President Recep Tayyip Erdogan has defied predictions of his political demise with a strong showing in Turkey’s election, facing his toughest test yet in the polls by mobilizing conservative voters who may could push him into a third decade in power.
Although Erdogan has yet to win – he must first win the May 28 runoff against his challenger Kemal Kilicdaroglu – he appeared in a celebratory mood as the results came in and supporters of his Islamist-rooted AK Party rallied in Ankara.
“This is a meeting of lovers. We are experiencing the result of this marathon with you tonight,” Erdogan, 69, told thousands of flag-waving supporters from the balcony of his party’s headquarters.
The victory would cement the rule of a reformist leader in Turkey, who has reshaped the secular state founded 100 years ago to fit his pious vision while consolidating power in his hands. in what critics see as a march on autocracy.
While defending himself as the defender of Turkish democracy, Erdogan has amassed power around an executive presidency, stifled dissent, jailed critics and opponents and seized control of the media, judiciary and economy. He filled most public institutions with loyalists and stripped critical organs of the state.
On the world stage, he has distanced the NATO member from traditional Western allies, allied with Russian President Vladimir Putin and turned Turkey into a powerful regional power.
Erdogan, the son of a sea captain, faces a political dilemma ahead of Sunday’s vote: he already faces the blame for an economic crisis when a devastating earthquake hit in February. Critics have accused his government of a slow response and lax enforcement of building codes, failures they say could have cost lives.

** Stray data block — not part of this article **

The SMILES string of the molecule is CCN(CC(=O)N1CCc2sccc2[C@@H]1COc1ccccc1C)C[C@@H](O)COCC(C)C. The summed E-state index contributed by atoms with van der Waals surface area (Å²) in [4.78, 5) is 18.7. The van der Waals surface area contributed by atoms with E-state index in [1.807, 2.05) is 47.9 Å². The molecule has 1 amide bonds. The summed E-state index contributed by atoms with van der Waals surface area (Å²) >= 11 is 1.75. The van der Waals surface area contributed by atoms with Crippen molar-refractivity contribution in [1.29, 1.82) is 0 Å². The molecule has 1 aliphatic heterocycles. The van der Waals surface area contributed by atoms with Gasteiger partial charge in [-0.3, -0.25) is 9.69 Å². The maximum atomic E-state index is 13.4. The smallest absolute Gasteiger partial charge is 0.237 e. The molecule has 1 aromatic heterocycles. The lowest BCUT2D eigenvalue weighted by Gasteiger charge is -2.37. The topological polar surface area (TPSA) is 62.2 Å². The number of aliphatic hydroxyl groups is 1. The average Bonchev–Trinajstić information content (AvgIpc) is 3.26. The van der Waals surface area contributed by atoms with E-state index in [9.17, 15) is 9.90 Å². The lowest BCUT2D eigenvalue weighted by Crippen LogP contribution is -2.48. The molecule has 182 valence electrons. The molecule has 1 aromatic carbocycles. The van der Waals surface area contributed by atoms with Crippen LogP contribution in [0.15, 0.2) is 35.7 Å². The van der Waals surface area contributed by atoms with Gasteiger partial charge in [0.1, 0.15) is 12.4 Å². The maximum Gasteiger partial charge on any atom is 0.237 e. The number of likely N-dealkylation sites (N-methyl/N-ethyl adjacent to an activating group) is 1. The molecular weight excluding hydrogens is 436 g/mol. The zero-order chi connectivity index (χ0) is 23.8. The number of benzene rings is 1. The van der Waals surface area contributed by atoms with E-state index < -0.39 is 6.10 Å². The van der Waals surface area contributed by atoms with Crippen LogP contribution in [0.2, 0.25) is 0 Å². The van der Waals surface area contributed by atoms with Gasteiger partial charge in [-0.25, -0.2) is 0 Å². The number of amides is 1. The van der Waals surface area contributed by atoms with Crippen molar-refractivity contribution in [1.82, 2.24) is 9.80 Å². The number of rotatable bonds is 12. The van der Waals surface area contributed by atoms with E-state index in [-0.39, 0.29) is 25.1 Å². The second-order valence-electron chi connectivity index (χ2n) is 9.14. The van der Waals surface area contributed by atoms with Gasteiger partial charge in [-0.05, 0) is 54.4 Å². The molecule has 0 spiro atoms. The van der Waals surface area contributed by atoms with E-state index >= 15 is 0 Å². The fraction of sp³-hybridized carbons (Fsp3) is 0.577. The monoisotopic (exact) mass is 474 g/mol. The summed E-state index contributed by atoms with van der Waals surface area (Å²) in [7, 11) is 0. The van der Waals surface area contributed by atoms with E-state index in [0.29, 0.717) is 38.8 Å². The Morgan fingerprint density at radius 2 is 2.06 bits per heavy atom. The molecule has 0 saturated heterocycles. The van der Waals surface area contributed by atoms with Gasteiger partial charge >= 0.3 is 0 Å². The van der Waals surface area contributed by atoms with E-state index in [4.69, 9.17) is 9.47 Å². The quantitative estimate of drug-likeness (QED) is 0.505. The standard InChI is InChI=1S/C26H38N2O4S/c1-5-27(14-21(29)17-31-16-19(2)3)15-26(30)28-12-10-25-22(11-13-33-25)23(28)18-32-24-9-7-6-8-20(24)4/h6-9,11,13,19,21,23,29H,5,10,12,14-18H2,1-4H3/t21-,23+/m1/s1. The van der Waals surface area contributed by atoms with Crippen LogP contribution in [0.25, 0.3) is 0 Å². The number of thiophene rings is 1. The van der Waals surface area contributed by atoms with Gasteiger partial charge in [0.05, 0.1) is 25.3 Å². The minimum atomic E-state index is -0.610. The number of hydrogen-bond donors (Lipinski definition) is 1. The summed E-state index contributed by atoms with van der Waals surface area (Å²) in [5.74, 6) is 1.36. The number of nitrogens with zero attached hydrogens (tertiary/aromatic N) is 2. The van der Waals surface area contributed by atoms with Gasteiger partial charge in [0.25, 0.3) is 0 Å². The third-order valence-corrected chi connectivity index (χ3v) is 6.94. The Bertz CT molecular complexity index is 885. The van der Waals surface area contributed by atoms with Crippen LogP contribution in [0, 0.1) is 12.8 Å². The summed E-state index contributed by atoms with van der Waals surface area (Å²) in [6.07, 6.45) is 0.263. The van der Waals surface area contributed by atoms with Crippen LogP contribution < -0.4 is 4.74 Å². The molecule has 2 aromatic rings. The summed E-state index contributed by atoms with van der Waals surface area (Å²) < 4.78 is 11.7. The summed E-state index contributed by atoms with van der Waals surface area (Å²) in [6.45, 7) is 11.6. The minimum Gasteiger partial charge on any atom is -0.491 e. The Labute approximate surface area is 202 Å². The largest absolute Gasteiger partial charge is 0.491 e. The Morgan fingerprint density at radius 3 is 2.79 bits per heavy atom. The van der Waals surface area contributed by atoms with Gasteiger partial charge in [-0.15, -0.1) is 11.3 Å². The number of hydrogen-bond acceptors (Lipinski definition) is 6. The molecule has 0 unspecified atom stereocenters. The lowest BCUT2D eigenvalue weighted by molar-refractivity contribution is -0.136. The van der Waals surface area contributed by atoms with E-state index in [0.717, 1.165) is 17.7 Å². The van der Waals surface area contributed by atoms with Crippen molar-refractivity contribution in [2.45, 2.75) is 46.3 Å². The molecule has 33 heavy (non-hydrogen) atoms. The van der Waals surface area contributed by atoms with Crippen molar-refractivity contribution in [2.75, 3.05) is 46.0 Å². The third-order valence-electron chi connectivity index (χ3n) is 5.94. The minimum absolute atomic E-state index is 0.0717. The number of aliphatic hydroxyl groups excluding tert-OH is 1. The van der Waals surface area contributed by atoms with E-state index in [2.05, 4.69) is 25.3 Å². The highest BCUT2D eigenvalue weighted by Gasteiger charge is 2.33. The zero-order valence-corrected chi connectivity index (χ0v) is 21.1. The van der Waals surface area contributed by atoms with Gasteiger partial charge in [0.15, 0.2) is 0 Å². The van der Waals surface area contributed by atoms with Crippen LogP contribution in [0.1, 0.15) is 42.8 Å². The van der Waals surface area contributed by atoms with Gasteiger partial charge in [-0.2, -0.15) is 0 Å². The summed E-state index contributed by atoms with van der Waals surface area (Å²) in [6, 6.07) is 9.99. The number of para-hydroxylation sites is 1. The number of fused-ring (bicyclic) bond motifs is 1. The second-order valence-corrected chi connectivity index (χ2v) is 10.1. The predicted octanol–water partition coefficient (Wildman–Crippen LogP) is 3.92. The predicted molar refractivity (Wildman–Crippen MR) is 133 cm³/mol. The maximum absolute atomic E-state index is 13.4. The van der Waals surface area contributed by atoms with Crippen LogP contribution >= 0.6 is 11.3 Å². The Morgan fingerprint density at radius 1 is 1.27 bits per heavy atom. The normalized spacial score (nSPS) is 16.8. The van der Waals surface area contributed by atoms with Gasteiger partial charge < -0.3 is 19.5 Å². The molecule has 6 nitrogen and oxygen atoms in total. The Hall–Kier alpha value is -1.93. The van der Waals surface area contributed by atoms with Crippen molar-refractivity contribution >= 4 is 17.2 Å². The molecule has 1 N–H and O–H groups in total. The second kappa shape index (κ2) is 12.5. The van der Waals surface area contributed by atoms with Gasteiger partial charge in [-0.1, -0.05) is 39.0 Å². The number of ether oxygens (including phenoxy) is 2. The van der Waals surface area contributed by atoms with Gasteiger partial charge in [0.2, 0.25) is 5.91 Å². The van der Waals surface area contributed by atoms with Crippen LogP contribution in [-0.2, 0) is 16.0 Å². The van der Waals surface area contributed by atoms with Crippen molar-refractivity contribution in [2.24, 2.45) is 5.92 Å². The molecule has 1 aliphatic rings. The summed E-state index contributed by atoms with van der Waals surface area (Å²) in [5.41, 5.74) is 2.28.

Officials said Erdogan considered postponing the election after the disaster but changed his mind, confident he could rally voters with promises to rebuild quickly.
Opinion polls show him trailing Kilicdaroglu, nominated by an alliance of six parties for an election they see as the best chance to oust Erdogan and reverse course.
But Erdogan, a veteran of a dozen electoral victories, came out comfortably ahead of Kilicdaroglu, albeit just short of the majority needed to win. His AK Party and its allies won a parliamentary majority in Sunday’s election.
The result shows the strong support Erdogan still commands, especially in religiously conservative regions where voters have long felt alienated by a once-dominant secular elite.
Rally the base
Aided by a largely supportive Turkish media, his campaign sought to focus attention on economic successes rather than a crisis in the cost of living and the aftermath of the earthquake in which more than 50,000 people died.
The month ahead of the vote was filled with celebrations of industry milestones, including the launch of Turkey’s first electric car and the inauguration of the first amphibious assault ship, which was built in Istanbul to carry Turkish-made drones. .